Design Challenge: Boston Burbs, Modern Farmhouse Vibe meets Traditional 90’s Architecture.

Design Challenge

Design Challenge: Boston Burbs, Modern Farmhouse Vibe meets Traditional 90’s Architecture.

Let’s just say, they were looking each other up and down and saying: “Um, no…I don’t think so”

As I recall, our initial conversation with the clients back in 2018 started something like this: “Hello, I’m not sure if I can even afford this, but would it even be possible to take a traditional home and make it into a modern farmhouse?”

Similar to most other real estate stories, they had wanted to purchase a brand new Modern Farmhouse style home complete with black metal roofing, gooseneck lighting fixtures, and of course, lots of shiplap. The only issue, it would need to be completed more quickly to meet their timeline.  Alas, a gorgeous albeit aging traditional home on a large property became available.  As with many real estate decisions in New England, they decided to jump on it and just make the improvements with their dream farmhouse style in mind. 

After almost five years of making furniture purchases and decorating some of the kid’s rooms to reflect this style, there was a dead stop as they realized that the more public areas of the home would need some professional intervention.

Fast forward to 2023, we were tasked with updating the office/library area. For them, the last straw was during the COVID pandemic and being at home with the whole family and golden retriever. This executive needed something more than the mish-mash of old furnishings that had become their office space.


The first step was to get a wishlist:  that is, of course, the easy part.

“I wish I had a beautiful built-in! And wouldn’t it be nice to have a rolling library ladder? I’ve always wanted one of those.”  

The client had this desk that they had fallen in love with and hoped we could incorporate it.  We also discussed window treatments or shades, a beautiful rug, and a chair or two for kids or spouses to have a seat when inquiring the occupant for, well, you know…’Can you sign this paper? Can I have a playdate? What should we do for dinner?’


Along with the request for built in’s, the client commented: “One of those chairs needs to be super comfortable because I like to put my feet up when I need to read long reports.” Comfort seems to be a priority for most clients we work with, and we agree. Comfort is a must!

Next, we talked about the investment and agreed upon a starting point. When beginning a design, we always photograph the space from several angles, and measure walls, windows, doors, and any existing furnishings that are staying in the finished space.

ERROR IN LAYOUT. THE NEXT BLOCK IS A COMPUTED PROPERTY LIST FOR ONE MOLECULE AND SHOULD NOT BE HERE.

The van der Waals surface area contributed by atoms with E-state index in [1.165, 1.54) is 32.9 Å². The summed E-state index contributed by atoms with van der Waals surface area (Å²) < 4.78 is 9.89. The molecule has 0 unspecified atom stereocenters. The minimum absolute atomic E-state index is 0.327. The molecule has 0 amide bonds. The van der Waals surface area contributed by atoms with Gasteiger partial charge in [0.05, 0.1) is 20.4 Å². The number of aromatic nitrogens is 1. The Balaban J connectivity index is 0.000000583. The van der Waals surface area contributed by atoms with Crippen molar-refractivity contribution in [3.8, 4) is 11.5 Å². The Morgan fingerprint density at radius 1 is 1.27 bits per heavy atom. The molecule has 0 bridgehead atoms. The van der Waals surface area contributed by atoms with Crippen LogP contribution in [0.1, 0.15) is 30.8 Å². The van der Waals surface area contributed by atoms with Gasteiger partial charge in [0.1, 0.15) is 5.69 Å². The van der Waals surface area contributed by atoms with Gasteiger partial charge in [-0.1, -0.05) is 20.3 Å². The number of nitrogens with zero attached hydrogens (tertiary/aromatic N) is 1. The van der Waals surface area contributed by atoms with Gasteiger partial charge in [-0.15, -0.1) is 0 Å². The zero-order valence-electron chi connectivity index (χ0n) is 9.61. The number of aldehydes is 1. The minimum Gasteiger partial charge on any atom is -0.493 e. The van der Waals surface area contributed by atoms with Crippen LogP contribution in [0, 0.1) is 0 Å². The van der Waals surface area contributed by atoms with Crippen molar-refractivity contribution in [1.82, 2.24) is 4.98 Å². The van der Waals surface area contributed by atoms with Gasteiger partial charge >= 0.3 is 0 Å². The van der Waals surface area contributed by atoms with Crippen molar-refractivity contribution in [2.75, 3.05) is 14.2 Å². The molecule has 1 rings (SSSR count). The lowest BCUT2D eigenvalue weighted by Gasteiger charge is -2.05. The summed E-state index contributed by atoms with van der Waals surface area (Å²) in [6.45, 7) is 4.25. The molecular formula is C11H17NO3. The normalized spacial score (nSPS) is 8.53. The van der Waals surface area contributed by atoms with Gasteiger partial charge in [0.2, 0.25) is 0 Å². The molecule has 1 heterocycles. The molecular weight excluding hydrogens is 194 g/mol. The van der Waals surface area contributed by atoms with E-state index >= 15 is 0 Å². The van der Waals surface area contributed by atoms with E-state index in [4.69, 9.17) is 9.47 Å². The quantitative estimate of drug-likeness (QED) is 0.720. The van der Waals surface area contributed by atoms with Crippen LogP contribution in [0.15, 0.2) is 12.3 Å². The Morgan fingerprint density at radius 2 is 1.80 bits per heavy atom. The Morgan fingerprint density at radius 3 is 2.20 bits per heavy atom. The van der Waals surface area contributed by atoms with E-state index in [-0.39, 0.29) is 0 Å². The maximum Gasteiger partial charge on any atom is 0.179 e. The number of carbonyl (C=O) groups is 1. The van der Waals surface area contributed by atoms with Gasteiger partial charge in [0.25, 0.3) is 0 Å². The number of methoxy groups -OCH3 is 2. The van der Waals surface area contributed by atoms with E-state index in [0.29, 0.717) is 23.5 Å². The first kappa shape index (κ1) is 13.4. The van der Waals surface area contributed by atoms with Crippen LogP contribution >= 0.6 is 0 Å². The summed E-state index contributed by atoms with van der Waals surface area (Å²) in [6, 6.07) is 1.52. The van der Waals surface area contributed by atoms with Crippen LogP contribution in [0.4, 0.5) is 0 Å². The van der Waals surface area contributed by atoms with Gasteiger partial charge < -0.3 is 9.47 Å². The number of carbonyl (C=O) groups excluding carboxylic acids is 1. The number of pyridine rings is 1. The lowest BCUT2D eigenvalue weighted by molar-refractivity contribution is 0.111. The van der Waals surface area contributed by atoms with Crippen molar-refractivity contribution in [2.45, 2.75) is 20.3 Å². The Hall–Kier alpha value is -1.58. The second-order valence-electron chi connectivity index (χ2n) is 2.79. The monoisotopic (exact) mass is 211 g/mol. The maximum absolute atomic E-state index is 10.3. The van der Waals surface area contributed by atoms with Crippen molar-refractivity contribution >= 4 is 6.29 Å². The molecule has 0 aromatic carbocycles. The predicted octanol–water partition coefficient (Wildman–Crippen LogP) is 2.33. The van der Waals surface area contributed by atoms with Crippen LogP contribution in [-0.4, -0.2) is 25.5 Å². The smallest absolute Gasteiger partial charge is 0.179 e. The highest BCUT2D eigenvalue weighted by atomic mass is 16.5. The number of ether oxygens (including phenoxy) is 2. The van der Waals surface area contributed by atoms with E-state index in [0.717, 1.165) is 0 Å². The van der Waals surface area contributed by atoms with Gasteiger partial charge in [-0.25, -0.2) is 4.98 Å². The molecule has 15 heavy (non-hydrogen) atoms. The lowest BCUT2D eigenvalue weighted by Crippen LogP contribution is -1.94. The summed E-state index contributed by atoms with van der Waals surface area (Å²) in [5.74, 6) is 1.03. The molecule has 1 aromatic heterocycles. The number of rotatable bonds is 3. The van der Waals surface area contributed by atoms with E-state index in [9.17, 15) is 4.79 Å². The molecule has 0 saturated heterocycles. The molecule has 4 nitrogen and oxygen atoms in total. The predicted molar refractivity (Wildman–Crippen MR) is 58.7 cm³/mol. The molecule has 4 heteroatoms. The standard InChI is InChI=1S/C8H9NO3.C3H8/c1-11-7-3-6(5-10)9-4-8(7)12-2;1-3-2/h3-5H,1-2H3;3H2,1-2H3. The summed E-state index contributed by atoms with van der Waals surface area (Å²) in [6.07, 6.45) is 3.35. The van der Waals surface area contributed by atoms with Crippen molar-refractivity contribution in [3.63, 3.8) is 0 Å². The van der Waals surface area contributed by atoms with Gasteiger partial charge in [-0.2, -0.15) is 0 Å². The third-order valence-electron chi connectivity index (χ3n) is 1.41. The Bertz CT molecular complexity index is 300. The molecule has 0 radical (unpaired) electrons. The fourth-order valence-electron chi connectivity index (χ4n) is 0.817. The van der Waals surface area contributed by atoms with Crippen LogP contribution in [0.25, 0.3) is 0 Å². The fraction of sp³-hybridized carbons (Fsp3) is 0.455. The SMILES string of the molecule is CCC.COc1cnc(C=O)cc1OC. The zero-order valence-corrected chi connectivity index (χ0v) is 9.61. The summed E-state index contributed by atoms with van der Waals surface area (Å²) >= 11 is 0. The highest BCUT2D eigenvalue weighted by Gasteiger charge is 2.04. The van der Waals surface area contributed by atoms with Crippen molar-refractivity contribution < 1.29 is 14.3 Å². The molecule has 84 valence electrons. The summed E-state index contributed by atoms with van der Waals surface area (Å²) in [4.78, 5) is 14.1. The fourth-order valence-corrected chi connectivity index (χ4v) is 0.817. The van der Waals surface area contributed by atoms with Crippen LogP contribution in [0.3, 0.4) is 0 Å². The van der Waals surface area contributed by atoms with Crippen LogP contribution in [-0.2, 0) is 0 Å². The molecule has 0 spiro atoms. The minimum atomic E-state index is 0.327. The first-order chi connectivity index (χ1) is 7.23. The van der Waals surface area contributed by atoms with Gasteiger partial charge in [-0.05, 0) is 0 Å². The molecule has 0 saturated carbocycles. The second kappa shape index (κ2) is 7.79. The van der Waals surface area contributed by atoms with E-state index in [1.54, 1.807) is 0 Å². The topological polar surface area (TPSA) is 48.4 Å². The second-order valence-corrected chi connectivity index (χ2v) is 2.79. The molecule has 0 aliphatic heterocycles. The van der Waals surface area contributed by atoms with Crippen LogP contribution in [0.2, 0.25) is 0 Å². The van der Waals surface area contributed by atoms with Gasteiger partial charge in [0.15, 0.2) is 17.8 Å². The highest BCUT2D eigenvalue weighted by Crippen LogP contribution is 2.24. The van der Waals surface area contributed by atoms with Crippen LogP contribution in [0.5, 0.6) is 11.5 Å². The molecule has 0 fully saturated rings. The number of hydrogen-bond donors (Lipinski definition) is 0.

multi switch panel

During our first design meetings, we showed several floor plans and iterations of the built-ins.  We finally agreed upon a desk placement that did not have windows behind the person sitting at the desk.  You can probably guess why; video meetings are now here to stay. A window behind distorts the person sitting in front of the computer making them look like a literal shadow.  Sunlight will also stream right onto the screen making it impossible to see. 

Instead, we placed the desk facing the built-in cabinet, putting the windows on the right.  Now their view is out at the beautiful backyard and the gorgeous builtin. There is also a small wall behind the desk that creates the perfect backdrop for Zoom meetings, featuring a painting and a plant that frames the area perfectly.  A glass pad was added under the chair so as not to damage the wood floor beneath, and an acrylic riser, wireless keyboard, and mouse were added to make the many hours spent on the computer less stressful on the neck and shoulders.


Now that the desk was in this position, window treatments, and shadings were not as necessary to control sunlight. In fact, the sunlight is welcomed. Since our client loves the millwork surrounding the bay window we all agreed that it would be nice to keep that area untouched. As of the writing of this blog, there is still an existing chair and ottoman in the space which actually looks very nice. As time allows, the chair that will ultimately go in that space will include a swivel function and a larger footprint for a true lounging experience.

The result: a tranquil hint to the farmhouse aesthetic that our clients had fallen in love with so many years ago now. White built-ins with matte black hardware and a black ladder are styled with treasures they have purchased on their travels, received as gifts, beloved books, and a few new items to create balance. Of particular interest are the baskets that are placed strategically to mask some smaller miscellaneous items. When they were delivered and styled our client commented, “Oh that’s cool, now it doesn’t look like a hot mess!” Files with printed labels are also stored neatly in the pullout file drawers.

The area rug has a lot of warm neutral colors in it and has a bit of poly-silk added to create softness and a hint of luster. It boasts an updated traditional design where the motifs are a bit larger in scale and farther apart than in the Persian-style rugs of old. 

Double French doors lead into this space from the formal living room creating a finished look to the formal area of the home. The whole family seems to gravitate toward this room, finding excuses to stop in. The bright, clean, simple aesthetic is only a nod to the modern farmhouse style that you see in the design shows but what we have found for our clients, is less is more, and quality over quantity is prudent and effective. (you can say that in an English accent, if you like, it’s more fun).


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